So a good friend of mine bought a 400–410 call debit spread on Tesla 2 weeks ago. On the Friday it expired, it was in the money by $9. (Tesla was at $419). Robinhood closed it and bought him the shares at $400. Then, instead of selling them for $410 and giving him his $1000 credit (which is the way most of us understand a credit spread to work), Robinhood waited until Monday to sell the shares at $360 thus putting him $40k in the hole on his account. When he finally got ahold of them 2 days later, they said his account was right and since he did not close the spread before it expired, there was not a buyer Friday (non liquid) so they could not get rid of his shares until Monday after Tesla crashed. They automatically sold all his other stocks without his consent to help cover his losses and now they are in a lawsuit? I Guess the moral of this story is never let a debit spread go to expire on Robinhood. Sell it before it expires. — anonymous
What happened was a classic case of Sunday Scaries for the stock market. Our financial markets are heavily influenced today by trading algorithms that move hundreds of millions of dollars at proprietary signals not known to the rest of us. At any moment, the algo’s can decide to slam the sell button, and we have to ride out the volatility. In my private investing slack channel, we often discuss the risks of holding short-term options through the weekend and offloading or maturity roll-up strategies.
The problem at hand isn’t the algo’s but rather how Robinhood treats the assignment of options. The assignment is the obligation for both sides to honor the agreement of the option contract. That means if the call option expires ITM, the seller is assigned to sell the shares to the buyer of the call option at the strike price. In the case of Robinhood, they have their own rules on how expiring options are treated.
Anonymous’s friend (let’s call him Chadwick) had one leg that was ITM and another leg that was OTM. The profit was $9 per share ($419 stock price−$400 call strike −$10 debit = $9). Let’s break down what happened and how he ended up losing money.
- At expiration, Chadwick was assigned the call option he sold. He owed TSLA shares for $410 per share to the buyer of the call. Likely, he didn’t have shares of TSLA to satisfy the contract, so he needed to buy shares for $419 on the market and then sell them for $410. That results in an outflow of $419 per share and inflow of $410 per share (- $419 + $410 = $-9). Note: options contracts are in denominations of 100. So at a minimum, the outflow was -$900 for a single option contract.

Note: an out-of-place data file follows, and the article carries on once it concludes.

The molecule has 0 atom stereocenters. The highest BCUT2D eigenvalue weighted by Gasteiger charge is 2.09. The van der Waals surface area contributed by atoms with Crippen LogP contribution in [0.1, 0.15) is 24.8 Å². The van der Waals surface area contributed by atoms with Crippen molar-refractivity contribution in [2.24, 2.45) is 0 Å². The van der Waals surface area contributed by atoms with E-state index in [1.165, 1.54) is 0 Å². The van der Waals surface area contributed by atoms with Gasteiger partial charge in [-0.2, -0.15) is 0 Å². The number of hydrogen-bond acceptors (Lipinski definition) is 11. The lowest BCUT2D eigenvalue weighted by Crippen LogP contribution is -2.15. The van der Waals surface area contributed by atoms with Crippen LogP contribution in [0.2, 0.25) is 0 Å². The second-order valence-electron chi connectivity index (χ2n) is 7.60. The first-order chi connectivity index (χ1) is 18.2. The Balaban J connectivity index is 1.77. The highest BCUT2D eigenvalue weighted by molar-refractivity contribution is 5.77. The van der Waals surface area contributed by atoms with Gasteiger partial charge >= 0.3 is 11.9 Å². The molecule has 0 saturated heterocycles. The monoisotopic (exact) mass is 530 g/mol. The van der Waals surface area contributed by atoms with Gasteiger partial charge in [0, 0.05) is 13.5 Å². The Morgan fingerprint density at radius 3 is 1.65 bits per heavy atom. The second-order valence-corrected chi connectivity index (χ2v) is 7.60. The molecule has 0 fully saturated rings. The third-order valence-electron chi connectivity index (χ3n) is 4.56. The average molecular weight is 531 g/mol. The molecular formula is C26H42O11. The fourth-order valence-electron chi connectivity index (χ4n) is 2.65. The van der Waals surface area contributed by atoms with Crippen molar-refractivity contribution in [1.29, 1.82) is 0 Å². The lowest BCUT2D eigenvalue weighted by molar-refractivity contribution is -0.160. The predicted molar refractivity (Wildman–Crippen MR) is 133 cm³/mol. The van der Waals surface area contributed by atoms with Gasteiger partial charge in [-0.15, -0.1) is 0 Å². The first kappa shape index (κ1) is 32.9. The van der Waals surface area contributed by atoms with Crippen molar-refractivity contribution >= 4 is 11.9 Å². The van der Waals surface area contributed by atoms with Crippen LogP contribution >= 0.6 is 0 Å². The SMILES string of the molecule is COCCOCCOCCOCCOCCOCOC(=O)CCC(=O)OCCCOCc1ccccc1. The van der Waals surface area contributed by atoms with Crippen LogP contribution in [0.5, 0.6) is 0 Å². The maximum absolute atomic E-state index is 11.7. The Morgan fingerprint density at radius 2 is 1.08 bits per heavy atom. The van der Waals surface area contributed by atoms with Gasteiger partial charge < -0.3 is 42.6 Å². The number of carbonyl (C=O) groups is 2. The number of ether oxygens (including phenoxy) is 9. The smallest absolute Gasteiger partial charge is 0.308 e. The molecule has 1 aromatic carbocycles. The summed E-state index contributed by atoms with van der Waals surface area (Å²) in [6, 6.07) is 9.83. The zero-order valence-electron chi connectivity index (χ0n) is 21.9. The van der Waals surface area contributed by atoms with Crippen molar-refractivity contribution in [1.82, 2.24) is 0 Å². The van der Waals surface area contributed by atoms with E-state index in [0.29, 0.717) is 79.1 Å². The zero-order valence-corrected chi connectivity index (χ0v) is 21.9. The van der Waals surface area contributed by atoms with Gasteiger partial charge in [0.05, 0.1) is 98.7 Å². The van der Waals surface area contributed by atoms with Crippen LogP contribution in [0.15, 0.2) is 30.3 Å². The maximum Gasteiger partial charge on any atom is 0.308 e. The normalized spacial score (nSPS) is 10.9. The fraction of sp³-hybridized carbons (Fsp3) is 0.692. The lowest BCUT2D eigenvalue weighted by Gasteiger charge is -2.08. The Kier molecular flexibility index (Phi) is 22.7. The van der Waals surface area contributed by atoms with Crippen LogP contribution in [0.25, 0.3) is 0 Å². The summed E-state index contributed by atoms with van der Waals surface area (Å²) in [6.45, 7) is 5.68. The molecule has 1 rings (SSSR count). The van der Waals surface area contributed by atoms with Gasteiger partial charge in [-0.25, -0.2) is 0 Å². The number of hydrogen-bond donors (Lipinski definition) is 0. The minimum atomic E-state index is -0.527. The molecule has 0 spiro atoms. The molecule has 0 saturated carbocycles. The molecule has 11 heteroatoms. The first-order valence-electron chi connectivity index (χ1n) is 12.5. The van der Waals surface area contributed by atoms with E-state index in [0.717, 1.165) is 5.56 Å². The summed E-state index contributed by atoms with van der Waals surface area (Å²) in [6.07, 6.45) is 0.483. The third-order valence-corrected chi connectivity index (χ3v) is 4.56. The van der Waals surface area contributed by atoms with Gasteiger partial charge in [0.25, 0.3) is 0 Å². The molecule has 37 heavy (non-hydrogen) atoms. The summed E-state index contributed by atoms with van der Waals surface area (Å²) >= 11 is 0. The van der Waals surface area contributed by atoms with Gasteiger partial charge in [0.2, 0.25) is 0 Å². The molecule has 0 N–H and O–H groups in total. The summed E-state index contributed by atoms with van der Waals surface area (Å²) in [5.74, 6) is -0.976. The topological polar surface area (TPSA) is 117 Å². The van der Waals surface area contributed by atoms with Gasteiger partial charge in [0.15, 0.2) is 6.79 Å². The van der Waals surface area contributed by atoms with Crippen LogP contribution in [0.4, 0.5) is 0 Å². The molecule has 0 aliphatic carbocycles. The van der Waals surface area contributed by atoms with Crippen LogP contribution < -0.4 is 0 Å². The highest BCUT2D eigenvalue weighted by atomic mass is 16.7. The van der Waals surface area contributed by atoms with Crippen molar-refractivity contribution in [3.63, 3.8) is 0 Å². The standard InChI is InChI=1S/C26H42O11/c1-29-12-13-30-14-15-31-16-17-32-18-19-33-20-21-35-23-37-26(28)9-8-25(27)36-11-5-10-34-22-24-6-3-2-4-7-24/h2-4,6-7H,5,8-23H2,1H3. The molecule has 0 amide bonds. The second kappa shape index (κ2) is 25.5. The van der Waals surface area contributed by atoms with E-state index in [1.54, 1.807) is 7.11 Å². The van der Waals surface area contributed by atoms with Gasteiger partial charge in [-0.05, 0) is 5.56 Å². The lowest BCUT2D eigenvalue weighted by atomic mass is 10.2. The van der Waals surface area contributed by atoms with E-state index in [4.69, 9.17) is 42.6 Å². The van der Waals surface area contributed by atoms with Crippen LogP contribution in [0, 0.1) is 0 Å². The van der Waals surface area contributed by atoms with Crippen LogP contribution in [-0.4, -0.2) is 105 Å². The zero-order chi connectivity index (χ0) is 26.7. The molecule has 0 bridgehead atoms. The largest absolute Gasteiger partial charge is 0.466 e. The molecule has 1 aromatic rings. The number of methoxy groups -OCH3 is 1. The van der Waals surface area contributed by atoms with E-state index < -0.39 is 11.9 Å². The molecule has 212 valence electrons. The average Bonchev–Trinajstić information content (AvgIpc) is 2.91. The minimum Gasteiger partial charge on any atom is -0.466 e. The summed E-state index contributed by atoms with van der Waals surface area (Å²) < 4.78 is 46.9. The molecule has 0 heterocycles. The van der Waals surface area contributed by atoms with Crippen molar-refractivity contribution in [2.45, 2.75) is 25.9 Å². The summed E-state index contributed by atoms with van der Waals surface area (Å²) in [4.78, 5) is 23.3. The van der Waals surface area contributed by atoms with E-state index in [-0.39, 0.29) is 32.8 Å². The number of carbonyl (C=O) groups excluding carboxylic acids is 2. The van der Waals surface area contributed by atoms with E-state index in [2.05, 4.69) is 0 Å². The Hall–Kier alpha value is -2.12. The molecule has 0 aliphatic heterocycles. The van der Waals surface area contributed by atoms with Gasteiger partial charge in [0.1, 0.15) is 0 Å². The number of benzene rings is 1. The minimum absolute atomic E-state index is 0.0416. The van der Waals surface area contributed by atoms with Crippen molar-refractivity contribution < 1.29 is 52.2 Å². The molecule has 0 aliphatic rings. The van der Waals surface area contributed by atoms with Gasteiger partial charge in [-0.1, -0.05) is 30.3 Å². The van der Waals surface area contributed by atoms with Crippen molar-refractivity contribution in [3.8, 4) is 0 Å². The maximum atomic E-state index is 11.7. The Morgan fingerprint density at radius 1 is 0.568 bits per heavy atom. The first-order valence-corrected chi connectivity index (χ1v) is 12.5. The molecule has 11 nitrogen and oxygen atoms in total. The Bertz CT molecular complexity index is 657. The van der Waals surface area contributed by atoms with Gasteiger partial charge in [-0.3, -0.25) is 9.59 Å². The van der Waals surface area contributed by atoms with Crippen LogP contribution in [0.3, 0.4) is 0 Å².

- Chadwick was then assigned the call options he bought with a strike price of $400 per share. ( $-9 − $400 = -$409) or -$40,900 per contract.
- The negative balance would be ok because Chadwick could have sold the shares he just purchased at $400 per share for $419 per share or $41,900 per contract on the open market for a profit of $1000 per contract.
However, the sequence that Robinhood executed the legs of the options resulted in step #3 skipped because markets were closed, and his account had a temporary written loss of -$40,900 per contract. His loss triggered an automatic sell on Monday morning to recover the balance. TSLA opened at $360, locking in a huge loss (-$409 + $360 = -$49) of $4,900 per contract. We could probably guess at this point that Chadwick traded 9–10 contracts of what seemed like a debit spread with a theoretical maximum loss much lower than $40K.
Always be informed
It’s arguable if Robinhood is completely at fault; however, their response to Chadwick about not “closing out a spread” is inadequate. For the time being, if you find yourself in a debit call spread, always sell to close both legs a few hours right before market close to avoid an unrecoverable loss. Smash that sell to close button!
Unfortunately, as an emerging investor who didn’t fully understand how things worked, Chadwick is the one holding the bag and will most likely be tied up for a long time in a legal battle. He did not only lose his hard-earned savings but is also losing out on investing as the economy recovers from Covid-19.
Savvy investors often use options to hedge their risk instead of YOLOing with levered positions. Some of these hedging strategies are very effective but require a solid understanding of derivatives and options to pull off correctly.